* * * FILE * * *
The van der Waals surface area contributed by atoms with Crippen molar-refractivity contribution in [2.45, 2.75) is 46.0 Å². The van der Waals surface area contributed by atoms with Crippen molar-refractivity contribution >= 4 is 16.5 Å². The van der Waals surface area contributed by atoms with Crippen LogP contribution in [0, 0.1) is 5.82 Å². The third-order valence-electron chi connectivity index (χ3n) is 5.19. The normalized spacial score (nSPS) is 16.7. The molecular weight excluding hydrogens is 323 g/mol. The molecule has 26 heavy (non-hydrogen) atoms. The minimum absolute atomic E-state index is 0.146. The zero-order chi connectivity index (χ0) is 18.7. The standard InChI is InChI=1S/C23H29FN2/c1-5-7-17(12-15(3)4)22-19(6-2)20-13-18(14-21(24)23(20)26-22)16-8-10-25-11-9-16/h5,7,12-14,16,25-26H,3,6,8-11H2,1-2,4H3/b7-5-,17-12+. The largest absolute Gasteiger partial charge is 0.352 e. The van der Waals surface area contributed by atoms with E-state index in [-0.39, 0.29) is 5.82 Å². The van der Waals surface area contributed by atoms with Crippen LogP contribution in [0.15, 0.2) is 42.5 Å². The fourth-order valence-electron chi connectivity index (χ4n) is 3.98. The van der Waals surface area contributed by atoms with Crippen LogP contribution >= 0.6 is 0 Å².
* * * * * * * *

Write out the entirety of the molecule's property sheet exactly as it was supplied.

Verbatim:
The van der Waals surface area contributed by atoms with Crippen molar-refractivity contribution in [2.45, 2.75) is 46.0 Å². The van der Waals surface area contributed by atoms with Crippen molar-refractivity contribution >= 4 is 16.5 Å². The van der Waals surface area contributed by atoms with Crippen LogP contribution in [0, 0.1) is 5.82 Å². The third-order valence-electron chi connectivity index (χ3n) is 5.19. The normalized spacial score (nSPS) is 16.7. The molecular weight excluding hydrogens is 323 g/mol. The molecule has 26 heavy (non-hydrogen) atoms. The minimum absolute atomic E-state index is 0.146. The zero-order chi connectivity index (χ0) is 18.7. The standard InChI is InChI=1S/C23H29FN2/c1-5-7-17(12-15(3)4)22-19(6-2)20-13-18(14-21(24)23(20)26-22)16-8-10-25-11-9-16/h5,7,12-14,16,25-26H,3,6,8-11H2,1-2,4H3/b7-5-,17-12+. The largest absolute Gasteiger partial charge is 0.352 e. The van der Waals surface area contributed by atoms with E-state index in [-0.39, 0.29) is 5.82 Å². The van der Waals surface area contributed by atoms with Crippen LogP contribution in [0.15, 0.2) is 42.5 Å². The fourth-order valence-electron chi connectivity index (χ4n) is 3.98. The van der Waals surface area contributed by atoms with Crippen LogP contribution >= 0.6 is 0 Å².